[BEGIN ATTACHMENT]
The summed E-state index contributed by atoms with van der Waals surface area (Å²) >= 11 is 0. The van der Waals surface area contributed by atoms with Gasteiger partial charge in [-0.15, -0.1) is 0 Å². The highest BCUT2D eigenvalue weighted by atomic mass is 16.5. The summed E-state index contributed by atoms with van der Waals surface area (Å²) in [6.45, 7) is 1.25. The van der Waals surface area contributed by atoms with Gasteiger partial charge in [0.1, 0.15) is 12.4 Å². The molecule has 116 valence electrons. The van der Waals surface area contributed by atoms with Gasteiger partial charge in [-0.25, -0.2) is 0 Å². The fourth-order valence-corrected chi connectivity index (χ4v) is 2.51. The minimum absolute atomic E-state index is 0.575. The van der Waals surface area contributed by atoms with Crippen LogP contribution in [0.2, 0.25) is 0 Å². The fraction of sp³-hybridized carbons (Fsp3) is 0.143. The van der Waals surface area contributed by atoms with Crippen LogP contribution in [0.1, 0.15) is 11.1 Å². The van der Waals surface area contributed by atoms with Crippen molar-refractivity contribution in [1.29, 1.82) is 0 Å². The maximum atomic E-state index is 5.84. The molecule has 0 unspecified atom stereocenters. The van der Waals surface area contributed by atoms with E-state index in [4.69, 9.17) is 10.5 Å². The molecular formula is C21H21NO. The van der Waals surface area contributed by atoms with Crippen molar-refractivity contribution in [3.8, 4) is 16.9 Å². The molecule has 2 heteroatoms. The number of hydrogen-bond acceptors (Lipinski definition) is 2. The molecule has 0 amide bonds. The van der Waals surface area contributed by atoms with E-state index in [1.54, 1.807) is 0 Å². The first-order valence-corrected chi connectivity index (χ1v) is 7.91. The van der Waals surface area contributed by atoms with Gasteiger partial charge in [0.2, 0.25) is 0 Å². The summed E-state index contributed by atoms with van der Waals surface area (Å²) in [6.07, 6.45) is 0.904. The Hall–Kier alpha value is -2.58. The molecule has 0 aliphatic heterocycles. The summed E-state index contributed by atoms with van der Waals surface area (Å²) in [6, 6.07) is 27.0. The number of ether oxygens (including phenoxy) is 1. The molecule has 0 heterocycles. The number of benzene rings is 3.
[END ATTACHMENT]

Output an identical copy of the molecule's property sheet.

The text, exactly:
The summed E-state index contributed by atoms with van der Waals surface area (Å²) >= 11 is 0. The van der Waals surface area contributed by atoms with Gasteiger partial charge in [-0.15, -0.1) is 0 Å². The highest BCUT2D eigenvalue weighted by atomic mass is 16.5. The summed E-state index contributed by atoms with van der Waals surface area (Å²) in [6.45, 7) is 1.25. The van der Waals surface area contributed by atoms with Gasteiger partial charge in [0.1, 0.15) is 12.4 Å². The molecule has 116 valence electrons. The van der Waals surface area contributed by atoms with Gasteiger partial charge in [-0.25, -0.2) is 0 Å². The fourth-order valence-corrected chi connectivity index (χ4v) is 2.51. The minimum absolute atomic E-state index is 0.575. The van der Waals surface area contributed by atoms with Crippen LogP contribution in [0.2, 0.25) is 0 Å². The fraction of sp³-hybridized carbons (Fsp3) is 0.143. The van der Waals surface area contributed by atoms with Crippen LogP contribution in [0.1, 0.15) is 11.1 Å². The van der Waals surface area contributed by atoms with Crippen molar-refractivity contribution in [1.29, 1.82) is 0 Å². The maximum atomic E-state index is 5.84. The molecule has 0 unspecified atom stereocenters. The van der Waals surface area contributed by atoms with E-state index in [4.69, 9.17) is 10.5 Å². The molecular formula is C21H21NO. The van der Waals surface area contributed by atoms with Crippen molar-refractivity contribution in [3.8, 4) is 16.9 Å². The molecule has 2 heteroatoms. The number of hydrogen-bond acceptors (Lipinski definition) is 2. The molecule has 0 amide bonds. The van der Waals surface area contributed by atoms with E-state index in [1.54, 1.807) is 0 Å². The first-order valence-corrected chi connectivity index (χ1v) is 7.91. The van der Waals surface area contributed by atoms with Gasteiger partial charge in [0.2, 0.25) is 0 Å². The summed E-state index contributed by atoms with van der Waals surface area (Å²) in [6.07, 6.45) is 0.904. The Hall–Kier alpha value is -2.58. The molecule has 0 aliphatic heterocycles. The summed E-state index contributed by atoms with van der Waals surface area (Å²) in [6, 6.07) is 27.0. The number of ether oxygens (including phenoxy) is 1. The molecule has 0 heterocycles. The number of benzene rings is 3.